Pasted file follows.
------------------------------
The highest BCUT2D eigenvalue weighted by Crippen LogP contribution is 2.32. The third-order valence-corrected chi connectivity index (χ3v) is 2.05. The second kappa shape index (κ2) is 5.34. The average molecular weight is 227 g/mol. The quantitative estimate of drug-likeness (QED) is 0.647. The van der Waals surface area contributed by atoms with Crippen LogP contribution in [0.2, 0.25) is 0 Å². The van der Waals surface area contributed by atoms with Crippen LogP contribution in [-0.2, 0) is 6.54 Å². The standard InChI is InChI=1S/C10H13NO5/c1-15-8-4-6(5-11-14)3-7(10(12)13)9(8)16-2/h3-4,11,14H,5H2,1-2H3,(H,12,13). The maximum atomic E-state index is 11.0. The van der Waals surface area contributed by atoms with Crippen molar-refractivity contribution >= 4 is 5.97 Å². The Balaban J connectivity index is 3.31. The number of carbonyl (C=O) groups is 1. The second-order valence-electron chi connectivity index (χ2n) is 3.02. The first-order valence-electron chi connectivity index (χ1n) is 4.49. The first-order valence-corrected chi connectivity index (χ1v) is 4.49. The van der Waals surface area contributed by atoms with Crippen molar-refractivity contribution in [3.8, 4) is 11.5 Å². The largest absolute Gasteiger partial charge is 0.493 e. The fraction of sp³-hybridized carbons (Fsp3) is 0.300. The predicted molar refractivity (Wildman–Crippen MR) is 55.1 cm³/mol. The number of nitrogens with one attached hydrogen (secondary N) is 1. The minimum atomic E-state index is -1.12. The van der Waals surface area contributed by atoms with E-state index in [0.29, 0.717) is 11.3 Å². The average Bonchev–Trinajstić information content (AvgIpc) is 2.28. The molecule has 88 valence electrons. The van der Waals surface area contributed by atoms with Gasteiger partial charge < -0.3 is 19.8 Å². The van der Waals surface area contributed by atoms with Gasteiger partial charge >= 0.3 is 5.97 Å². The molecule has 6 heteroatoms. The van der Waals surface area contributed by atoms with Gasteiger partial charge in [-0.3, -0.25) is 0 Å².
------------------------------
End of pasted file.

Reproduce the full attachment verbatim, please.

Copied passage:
The highest BCUT2D eigenvalue weighted by Crippen LogP contribution is 2.32. The third-order valence-corrected chi connectivity index (χ3v) is 2.05. The second kappa shape index (κ2) is 5.34. The average molecular weight is 227 g/mol. The quantitative estimate of drug-likeness (QED) is 0.647. The van der Waals surface area contributed by atoms with Crippen LogP contribution in [0.2, 0.25) is 0 Å². The van der Waals surface area contributed by atoms with Crippen LogP contribution in [-0.2, 0) is 6.54 Å². The standard InChI is InChI=1S/C10H13NO5/c1-15-8-4-6(5-11-14)3-7(10(12)13)9(8)16-2/h3-4,11,14H,5H2,1-2H3,(H,12,13). The maximum atomic E-state index is 11.0. The van der Waals surface area contributed by atoms with Crippen molar-refractivity contribution >= 4 is 5.97 Å². The Balaban J connectivity index is 3.31. The number of carbonyl (C=O) groups is 1. The second-order valence-electron chi connectivity index (χ2n) is 3.02. The first-order valence-electron chi connectivity index (χ1n) is 4.49. The first-order valence-corrected chi connectivity index (χ1v) is 4.49. The van der Waals surface area contributed by atoms with Crippen molar-refractivity contribution in [3.8, 4) is 11.5 Å². The largest absolute Gasteiger partial charge is 0.493 e. The fraction of sp³-hybridized carbons (Fsp3) is 0.300. The predicted molar refractivity (Wildman–Crippen MR) is 55.1 cm³/mol. The number of nitrogens with one attached hydrogen (secondary N) is 1. The minimum atomic E-state index is -1.12. The van der Waals surface area contributed by atoms with E-state index in [0.29, 0.717) is 11.3 Å². The average Bonchev–Trinajstić information content (AvgIpc) is 2.28. The molecule has 88 valence electrons. The van der Waals surface area contributed by atoms with Gasteiger partial charge < -0.3 is 19.8 Å². The van der Waals surface area contributed by atoms with Gasteiger partial charge >= 0.3 is 5.97 Å². The molecule has 6 heteroatoms. The van der Waals surface area contributed by atoms with Gasteiger partial charge in [-0.3, -0.25) is 0 Å².